S.Africa eager to see speedy roll-out of AIDS gel

* Vaginal gel results cause excitement at AIDS conference

* S.African health minister eager to see gel used soon

By Kate Kelland, Health and Science Correspondent

VIENNA, July 20 (BestGrowthStock) – South Africa is considering
rolling out use of a vaginal gel which can protect women against
HIV during sex before it is officially licensed by drug
regulators, the country’s health minister said on Tuesday.

Speaking at an international AIDS conference in Vienna,
Aaron Motsoaledi said the need was so great for effective HIV
prevention measures in his country — where 1,000 people die
from AIDS-related illnesses each day — that his ministry was
keen to act on early evidence of the gel’s success.

“We are very interested in it. We believe in an
evidence-based approach and if scientists say this thing is
going to work, then we will definitely be looking at it,”
Motsoaledi told Reuters when asked if his government was
planning to move ahead with the gel before it is licensed.

“So far, evidence is showing that it is … very promising.”

Researchers said on Monday that the gel, which is known as a
microbicide and contains a prescription drug from U.S. drugmaker
Gilead Sciences (GILD.O: ), can sharply reduce HIV infections in
women who use it before and after sex. [ID:nN19129341]

The findings caused great excitement among the 20,000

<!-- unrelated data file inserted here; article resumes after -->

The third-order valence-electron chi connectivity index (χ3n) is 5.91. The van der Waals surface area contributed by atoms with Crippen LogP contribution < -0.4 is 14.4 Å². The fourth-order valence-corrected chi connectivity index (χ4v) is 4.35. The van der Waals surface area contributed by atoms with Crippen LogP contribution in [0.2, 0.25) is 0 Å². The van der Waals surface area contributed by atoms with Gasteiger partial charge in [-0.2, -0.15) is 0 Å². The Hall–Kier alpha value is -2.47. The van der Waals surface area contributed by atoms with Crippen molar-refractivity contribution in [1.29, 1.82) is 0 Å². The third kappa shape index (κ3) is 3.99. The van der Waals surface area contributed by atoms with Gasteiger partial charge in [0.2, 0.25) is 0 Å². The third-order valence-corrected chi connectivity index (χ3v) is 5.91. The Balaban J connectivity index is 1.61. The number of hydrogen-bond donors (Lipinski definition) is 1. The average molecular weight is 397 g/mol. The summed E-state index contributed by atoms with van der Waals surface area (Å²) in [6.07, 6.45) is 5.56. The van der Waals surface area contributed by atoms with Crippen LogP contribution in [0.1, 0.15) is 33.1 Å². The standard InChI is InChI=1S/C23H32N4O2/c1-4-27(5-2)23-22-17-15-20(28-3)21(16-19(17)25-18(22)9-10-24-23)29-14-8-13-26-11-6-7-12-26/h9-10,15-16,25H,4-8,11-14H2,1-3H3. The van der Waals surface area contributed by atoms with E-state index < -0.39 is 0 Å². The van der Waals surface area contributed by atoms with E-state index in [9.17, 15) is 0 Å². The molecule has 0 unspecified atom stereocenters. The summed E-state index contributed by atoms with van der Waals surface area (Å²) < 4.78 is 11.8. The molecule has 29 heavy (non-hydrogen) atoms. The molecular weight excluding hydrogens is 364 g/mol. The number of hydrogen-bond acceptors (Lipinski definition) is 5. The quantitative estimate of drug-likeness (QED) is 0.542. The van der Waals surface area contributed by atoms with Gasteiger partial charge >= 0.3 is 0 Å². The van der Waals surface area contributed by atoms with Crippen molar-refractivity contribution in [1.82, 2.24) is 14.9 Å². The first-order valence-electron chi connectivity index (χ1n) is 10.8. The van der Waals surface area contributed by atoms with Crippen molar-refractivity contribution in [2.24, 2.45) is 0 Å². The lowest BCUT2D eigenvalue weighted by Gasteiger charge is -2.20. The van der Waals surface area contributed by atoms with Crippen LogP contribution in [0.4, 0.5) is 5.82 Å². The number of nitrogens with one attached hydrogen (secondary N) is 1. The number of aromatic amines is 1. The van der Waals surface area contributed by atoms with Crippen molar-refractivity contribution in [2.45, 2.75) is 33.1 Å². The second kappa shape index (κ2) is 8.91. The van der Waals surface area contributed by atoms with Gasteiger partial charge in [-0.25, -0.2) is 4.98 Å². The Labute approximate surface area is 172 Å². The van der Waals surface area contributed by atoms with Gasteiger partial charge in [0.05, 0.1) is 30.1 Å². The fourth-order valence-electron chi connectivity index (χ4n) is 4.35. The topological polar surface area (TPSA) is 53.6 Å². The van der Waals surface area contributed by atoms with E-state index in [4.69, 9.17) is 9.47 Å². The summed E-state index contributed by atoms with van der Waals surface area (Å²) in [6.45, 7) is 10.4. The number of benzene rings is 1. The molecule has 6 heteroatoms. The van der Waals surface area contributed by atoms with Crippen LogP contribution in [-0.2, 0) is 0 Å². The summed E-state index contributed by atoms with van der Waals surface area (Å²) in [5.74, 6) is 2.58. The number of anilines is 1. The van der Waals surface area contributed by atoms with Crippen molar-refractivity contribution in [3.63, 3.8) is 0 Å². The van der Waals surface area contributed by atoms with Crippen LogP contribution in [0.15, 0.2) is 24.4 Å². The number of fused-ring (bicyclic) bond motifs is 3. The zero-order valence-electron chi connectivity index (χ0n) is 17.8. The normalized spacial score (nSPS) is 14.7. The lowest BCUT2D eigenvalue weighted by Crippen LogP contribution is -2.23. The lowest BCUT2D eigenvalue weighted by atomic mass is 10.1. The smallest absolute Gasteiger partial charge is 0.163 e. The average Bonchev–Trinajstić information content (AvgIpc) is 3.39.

scientists, activists and HIV positive people gathered for a
biennial international conference on AIDS in Vienna.

The World Health Organisation (WHO) and the United Nations
AIDS group UNAIDS described the trial as ground-breaking and WHO
director Margaret Chan said she would work to speed up access to
the product if further results show it is safe and effective.

While there is no actual product available yet, researchers
who led the study, which was funded by the South African
government and USAID, said making the gel and the applicators
needed to apply it is likely to be relatively cheap and easy.

Anthony Fauci, of the U.S. National Institute of Allergy and
Infectious Diseases, one of the world’s most respected
scientific experts on HIV, said countries with the greatest need
should be able to move forward with using new HIV/AIDS medicines
without having to wait for regulators such as the U.S. Food and
Drug Administration to license them.

He also said he could see no reason why the U.S.
Presidential AIDS campaign fund, PEPFAR, would not be free to
decide to pay for such a gel for the use in developing countries
even before it gets approval from drugs regulators.

“Judgments will have to be made by individual nations based
on their need for such an approach as to how they will use the
(trial) data to utilise the product,” he told a reporters.

“And I don’t necessarily think that there has to be a direct
link between something that is approved by the FDA and something
that PEPFAR will pay for.”

Results of the South African trial, which involved 889
women, showed the gel reduced HIV infections in women by 39
percent over two and a half years — the first time such an
approach has protected against sexual transmission of the virus.

Researchers are already working on another trial larger
which will involve 5,000 women in South Africa, Malawi, Uganda
and Zimbabwe, to further test the gel’s safety and efficacy.

Investing Research

(Editing by Jon Hemming)

S.Africa eager to see speedy roll-out of AIDS gel